Posted on

If you’re genuinely interested in how to do more to help clients struggling with low-level back pain, then I’ve got a list of dangerous actions here you need to learn about FAST, especially if you don’t want to have to specialise in injuries.

The main idea of this list is that sometimes, no matter how good your intentions are, your actions can cause more harm than good and just because you THINK you’re helping, doesn’t mean to say you ARE.

The most important thing here is that you need to set your own urge to feel useful aside so you can stop putting your clients’ health at risk, because clients will take your suggestions as gospel, even if you’re just guessing… which puts both of you in dangerous positions.

Dangerous Action # 1 – Stop Listening When You Hear “Back Pain”
Whether you avoid the area completely, or assume you know what will help, the very worst thing you can do is stop listening when a client tells you they have back pain, or a “bad back”. You don’t need a detailed medical history, but asking more questions about their lived experiences with their pain will help a lot.

Dangerous Action # 2 – Suggest A Remedy Just Because It Helped Someone Else
Not all back pain is made equal. Just because someone mentions that they have a “bad back” does NOT mean that everyone has the same problem and therefore needs the same solutions.
Don’t be tempted to suggest an alternative exercise on the basis that it helped someone else’s back pain, if you’re not sure if it’ll help your individual clients’ pain or not.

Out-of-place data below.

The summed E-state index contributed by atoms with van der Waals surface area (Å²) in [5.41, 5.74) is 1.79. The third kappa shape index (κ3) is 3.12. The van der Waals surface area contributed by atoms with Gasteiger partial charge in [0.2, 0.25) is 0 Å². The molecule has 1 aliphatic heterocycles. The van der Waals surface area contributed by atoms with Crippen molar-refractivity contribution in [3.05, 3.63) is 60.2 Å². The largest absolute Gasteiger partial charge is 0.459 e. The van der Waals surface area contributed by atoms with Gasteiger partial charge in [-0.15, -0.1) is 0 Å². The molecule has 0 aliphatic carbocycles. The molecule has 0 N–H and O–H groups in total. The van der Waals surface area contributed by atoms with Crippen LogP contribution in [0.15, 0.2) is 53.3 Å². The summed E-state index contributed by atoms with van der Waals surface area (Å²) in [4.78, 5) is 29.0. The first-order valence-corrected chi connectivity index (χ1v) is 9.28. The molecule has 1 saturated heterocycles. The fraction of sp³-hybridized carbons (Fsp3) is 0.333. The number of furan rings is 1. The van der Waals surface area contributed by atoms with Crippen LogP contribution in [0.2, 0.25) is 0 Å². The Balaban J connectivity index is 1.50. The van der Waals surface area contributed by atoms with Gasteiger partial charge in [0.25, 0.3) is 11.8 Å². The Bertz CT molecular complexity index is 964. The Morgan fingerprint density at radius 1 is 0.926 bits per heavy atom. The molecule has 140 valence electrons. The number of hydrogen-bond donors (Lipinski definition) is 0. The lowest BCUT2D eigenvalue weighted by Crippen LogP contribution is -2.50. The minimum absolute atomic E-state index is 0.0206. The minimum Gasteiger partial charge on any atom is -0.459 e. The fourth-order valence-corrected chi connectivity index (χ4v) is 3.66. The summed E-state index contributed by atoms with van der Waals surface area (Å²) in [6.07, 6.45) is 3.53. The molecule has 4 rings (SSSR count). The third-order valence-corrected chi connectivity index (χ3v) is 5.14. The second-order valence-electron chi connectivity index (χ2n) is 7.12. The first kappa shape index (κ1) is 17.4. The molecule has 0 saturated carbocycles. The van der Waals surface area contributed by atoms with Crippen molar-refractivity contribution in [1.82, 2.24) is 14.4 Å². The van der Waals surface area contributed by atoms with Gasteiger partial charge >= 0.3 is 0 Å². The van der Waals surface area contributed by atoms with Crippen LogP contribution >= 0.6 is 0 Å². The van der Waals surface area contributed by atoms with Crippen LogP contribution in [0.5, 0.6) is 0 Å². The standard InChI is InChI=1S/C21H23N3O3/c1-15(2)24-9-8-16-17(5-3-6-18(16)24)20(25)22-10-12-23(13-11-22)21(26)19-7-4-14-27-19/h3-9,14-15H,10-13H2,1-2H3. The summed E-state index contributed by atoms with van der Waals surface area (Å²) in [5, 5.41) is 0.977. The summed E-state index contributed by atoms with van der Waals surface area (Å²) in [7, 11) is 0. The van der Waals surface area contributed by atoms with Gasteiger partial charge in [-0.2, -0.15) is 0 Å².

Dangerous Action # 3 – Assume The Back Is Weak
Jumping to the conclusion that the back is “weak” when someone has back pain or a history of back problems can do more harm than good, especially if your next action is to suggest strengthening exercises for the area. Adding more load or stress to an already stressed area can be a recipe for disaster.

Dangerous Action # 4 – Go Into “Fix It” Mode
Let me be very clear… It is NOT your job, nor will it EVER BE your job to FIX back pain. It’s completely natural to want to help solve something that you see as a problem, or to offer a solution when you think someone is struggling, but whenever you are in that mindset, you are stepping firmly OUTSIDE of your responsibilities as a trainer or coach… and anything you say or do from then on, can be construed as advice, which you are NOT qualified to give (but that doesn’t mean there’s nothing you can do)

Dangerous Action # 5 – Think That You’re The Only One Who Is Working With Your Client
The longer your client has struggled with back pain, the more professionals are likely to involved in their care. Be careful that whatever you say doesn’t undermine, contradict, or undo any treatment that they are having elsewhere. It’s confusing for the client, and it leads to mistrust.

So, next time you encounter a client with back pain, take a second to think about this list so you can avoid the dangerous actions that you may previously have considered helpful.

And here’s one more thing before I forget. Did you realise, if you really want to do more to help clients struggling with low-level back pain, this amazing new success map “Back Pain Buster! A Kick-Ass Success Map for Introverted Personal Trainers” makes it super easy for you! Check it out here

Leave a Reply

Your email address will not be published. Required fields are marked *